Well, with the preoccupation with the VW Bus restoration...which is 'postponed' (have purchased new desktop PC to keep up with pics and clips!)...and thinking on the Plan last night...I was taken with the sign Raven was sitting on...Cook's Meadow Restoration..it begins...
Open Range on again...the gunfight...then the Green Berets in Afghanistan...roadside bombs and gunfights...I think we just miss the Old West..which the indigenous over there seem to have their own appreciation of!!
Drew on now with improvs...
But, the restoration of the Valley..not over there...here...
I'm content with the way it is...it's a hodgepodge of facilities, each meeting some need over the years...as they run down, or fall down, they'll be replaced, or modified.
I'm a tourist too after all!!
But I thought on what could be done.
Now, the High Camps are just tents..a mess tent..and pit toilets...and a shower for the paying guests. The only way people can reach them is on foot or mule and horse. In the mess tent they're are a few souvenirs and snacks.
The one that used to be by Tenaya Lake is gone. Now, there, there is just day picnicking.
Day picnicking, and that's all for the Valley?? Bring your own food. Pit toilets provided. And that's it? Well, that IS Little Yosemite Valley. Backpackers can spend the night of course...anywhere.
That's too extreme, I would guess, for a Plan.
Tent facilities, like the High Camps? That's White Wolf...which also has car camping facilities.
Can that be the Valley Plan??
Add a grocery store, stable, gas station...with the tents...a bus shuttle service to get about...close it all in the Winter.
Would that work for the Valley??
Well, what the Valley has now is all the comforts of a small resort town...campsites...tents...rooms...the Awhahnee...Badger Pass...
That's Mammoth!!...just minus condos and such.
With out the brakes put to the early Valley development, it would be like Mammoth...or...dread to think...Tahoe.
Sigh..the Awahanee doesn't need to be in the Valley...or the souvenirs...or theater...or restaurants...or shuttle buses..and all that...all anyone really wants to do here is walkabout and see things...and be with their friends and family in the outdoors.
For creature comforts and entertainments...there's Tahoe.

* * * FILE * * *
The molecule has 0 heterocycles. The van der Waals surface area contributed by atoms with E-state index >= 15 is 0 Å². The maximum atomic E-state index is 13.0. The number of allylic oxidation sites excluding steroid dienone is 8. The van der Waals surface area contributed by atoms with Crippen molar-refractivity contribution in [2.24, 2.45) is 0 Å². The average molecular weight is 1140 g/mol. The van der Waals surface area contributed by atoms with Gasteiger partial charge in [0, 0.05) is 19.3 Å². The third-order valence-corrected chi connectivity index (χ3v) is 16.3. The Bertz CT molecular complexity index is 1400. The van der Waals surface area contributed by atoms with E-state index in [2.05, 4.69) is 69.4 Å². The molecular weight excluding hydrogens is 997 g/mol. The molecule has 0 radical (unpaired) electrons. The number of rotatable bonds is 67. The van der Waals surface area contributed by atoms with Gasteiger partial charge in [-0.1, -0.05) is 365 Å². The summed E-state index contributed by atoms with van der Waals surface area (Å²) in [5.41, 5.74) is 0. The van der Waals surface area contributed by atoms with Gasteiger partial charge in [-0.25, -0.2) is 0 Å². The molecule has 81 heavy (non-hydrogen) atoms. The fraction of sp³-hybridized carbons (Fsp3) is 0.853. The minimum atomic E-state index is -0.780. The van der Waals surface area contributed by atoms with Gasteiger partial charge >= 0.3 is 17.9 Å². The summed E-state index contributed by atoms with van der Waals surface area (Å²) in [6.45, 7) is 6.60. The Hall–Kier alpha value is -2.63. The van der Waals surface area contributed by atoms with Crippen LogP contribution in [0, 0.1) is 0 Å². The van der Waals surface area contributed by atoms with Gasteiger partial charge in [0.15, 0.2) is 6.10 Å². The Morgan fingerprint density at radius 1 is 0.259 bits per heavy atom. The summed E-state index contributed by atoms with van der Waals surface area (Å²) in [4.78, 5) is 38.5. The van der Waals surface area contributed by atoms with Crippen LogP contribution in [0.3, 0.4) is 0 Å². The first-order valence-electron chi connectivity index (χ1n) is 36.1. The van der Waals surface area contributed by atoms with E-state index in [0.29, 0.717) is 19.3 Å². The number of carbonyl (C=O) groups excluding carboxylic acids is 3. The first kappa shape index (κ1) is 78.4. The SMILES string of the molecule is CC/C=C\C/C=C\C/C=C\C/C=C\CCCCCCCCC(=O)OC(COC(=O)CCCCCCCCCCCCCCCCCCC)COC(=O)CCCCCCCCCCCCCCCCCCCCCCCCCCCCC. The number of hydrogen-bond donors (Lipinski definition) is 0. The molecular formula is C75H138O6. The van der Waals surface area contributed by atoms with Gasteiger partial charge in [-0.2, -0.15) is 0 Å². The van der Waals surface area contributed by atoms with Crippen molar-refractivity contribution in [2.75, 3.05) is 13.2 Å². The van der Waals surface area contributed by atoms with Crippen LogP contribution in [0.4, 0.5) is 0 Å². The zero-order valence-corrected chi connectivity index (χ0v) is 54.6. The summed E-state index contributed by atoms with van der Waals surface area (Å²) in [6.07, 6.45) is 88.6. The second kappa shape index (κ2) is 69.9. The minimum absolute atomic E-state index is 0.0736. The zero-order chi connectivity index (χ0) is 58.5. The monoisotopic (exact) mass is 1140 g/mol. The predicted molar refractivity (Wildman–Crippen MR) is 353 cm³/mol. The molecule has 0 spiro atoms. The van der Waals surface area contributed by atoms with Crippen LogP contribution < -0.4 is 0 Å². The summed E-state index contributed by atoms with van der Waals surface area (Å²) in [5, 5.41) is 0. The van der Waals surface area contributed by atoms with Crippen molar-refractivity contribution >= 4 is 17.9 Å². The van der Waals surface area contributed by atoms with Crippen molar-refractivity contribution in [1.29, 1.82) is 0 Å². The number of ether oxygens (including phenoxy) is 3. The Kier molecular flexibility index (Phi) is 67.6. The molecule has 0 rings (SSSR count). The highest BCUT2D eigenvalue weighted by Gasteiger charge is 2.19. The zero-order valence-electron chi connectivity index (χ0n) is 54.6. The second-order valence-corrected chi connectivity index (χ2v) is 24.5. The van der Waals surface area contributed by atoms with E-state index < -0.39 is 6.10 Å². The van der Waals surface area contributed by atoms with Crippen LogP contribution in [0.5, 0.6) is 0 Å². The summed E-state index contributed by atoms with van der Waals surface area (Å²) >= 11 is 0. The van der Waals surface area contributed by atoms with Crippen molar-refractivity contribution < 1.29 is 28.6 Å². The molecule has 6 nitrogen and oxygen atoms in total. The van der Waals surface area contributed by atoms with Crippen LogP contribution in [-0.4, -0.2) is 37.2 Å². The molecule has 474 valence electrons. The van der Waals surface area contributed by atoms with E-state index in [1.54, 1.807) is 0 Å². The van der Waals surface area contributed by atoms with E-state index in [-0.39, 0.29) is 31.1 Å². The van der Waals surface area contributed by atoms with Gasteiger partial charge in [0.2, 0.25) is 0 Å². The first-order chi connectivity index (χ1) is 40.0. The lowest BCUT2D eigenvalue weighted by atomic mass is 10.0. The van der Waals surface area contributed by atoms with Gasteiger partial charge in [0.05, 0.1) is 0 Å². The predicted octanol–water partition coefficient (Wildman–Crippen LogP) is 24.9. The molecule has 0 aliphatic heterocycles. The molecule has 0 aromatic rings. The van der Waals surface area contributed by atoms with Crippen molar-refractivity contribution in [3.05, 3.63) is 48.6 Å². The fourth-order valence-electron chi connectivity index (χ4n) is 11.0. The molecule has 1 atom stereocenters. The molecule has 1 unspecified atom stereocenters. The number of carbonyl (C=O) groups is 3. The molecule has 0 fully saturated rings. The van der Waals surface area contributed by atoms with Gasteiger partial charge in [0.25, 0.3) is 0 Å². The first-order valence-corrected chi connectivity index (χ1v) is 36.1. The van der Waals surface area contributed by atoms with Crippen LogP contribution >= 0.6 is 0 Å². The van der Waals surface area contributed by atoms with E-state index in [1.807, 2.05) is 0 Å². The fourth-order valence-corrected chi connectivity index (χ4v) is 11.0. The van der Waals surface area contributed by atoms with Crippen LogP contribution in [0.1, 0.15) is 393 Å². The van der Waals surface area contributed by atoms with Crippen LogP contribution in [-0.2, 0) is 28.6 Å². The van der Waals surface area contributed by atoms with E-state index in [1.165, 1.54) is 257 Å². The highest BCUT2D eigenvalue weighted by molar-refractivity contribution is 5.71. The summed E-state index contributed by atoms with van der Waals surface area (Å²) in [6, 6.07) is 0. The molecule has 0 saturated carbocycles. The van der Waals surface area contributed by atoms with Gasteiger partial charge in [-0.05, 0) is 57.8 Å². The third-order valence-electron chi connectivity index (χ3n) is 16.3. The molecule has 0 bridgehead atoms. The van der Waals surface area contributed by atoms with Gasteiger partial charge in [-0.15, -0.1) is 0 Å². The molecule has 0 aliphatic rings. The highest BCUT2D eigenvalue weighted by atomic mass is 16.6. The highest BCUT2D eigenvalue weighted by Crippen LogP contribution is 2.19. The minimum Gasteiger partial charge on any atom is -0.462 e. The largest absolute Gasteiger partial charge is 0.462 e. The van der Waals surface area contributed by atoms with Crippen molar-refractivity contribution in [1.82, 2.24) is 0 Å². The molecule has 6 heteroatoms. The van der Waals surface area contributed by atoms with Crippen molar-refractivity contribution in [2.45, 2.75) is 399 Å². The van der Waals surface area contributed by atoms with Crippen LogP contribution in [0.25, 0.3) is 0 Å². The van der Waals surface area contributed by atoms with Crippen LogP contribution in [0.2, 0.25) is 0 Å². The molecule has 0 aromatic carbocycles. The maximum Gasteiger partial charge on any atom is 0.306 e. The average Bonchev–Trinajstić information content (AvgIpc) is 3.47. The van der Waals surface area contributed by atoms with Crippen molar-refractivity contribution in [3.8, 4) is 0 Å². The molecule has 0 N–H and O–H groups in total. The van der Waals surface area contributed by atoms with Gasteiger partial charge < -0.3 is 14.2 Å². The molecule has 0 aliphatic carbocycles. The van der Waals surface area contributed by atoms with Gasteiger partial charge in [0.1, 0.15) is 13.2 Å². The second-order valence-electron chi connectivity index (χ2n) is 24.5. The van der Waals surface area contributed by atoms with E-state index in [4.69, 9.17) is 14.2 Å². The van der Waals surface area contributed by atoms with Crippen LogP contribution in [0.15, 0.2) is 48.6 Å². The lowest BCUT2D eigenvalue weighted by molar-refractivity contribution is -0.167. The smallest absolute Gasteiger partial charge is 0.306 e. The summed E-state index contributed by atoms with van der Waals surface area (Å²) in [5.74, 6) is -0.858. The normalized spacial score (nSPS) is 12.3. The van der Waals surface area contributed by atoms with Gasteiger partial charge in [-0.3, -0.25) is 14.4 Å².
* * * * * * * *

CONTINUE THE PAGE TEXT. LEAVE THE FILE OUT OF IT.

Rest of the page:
White Wolf, I dare say, is likely the model...open from Spring to late October...closed in Winter.
Some people of course need some comforts...the elderly, handicapped, very young.
But they dont need dramatic luxuries like the Awahanee...
In a way, I'm too handicapped to see the Valley through the Awahanee experience...I'm poor. I thought on that today...there's places all over the world, and things to do, that I'd like to go to, and experience...but I haven't the cash for all that!!
I thought on this, as I dont want to see the Valley off limits to handicapped folk..either by age or infimity...which more primitive facilities in the Valley would do...Voglelsang is a difficult place to get to!
And the "handicap" of being poor ought not to keep anyone out...which I'm afraid the money making end of the Valley is doing.
The National Parks have a mandate not to allow any private exploitation or development take place with in their boundaries...Hetch Hetchy damn an example of when and where that boundary was breached.
Well, the facilities in the Valley are like the Dam...they make money and are exploiting the Park...within Park boundaries.
Now, the Park has come up with a notion to justify much of it...it is an effort to educate the public about the wilderness...and provide a wilderness experience...not a Tahoe experience...which the private business world has developed...but somekinda science thing.
Well, the Japanese are justifying the Humpback whale hunt (see dancingdolphin widget) as a scientific expedition.
Well, enough rant...oh, one more...hiking up the Valley sides...one shouldn't hear..anything..save the Falls when they're full...and the calls of Hawks and Owls and Wind and such...make that a parameter..and the rest will follow.
Tomorrow, a special and sacred place and how it deals with tourists, now, and two thousand years ago.
Tree in the Door
Nov. 20, 2007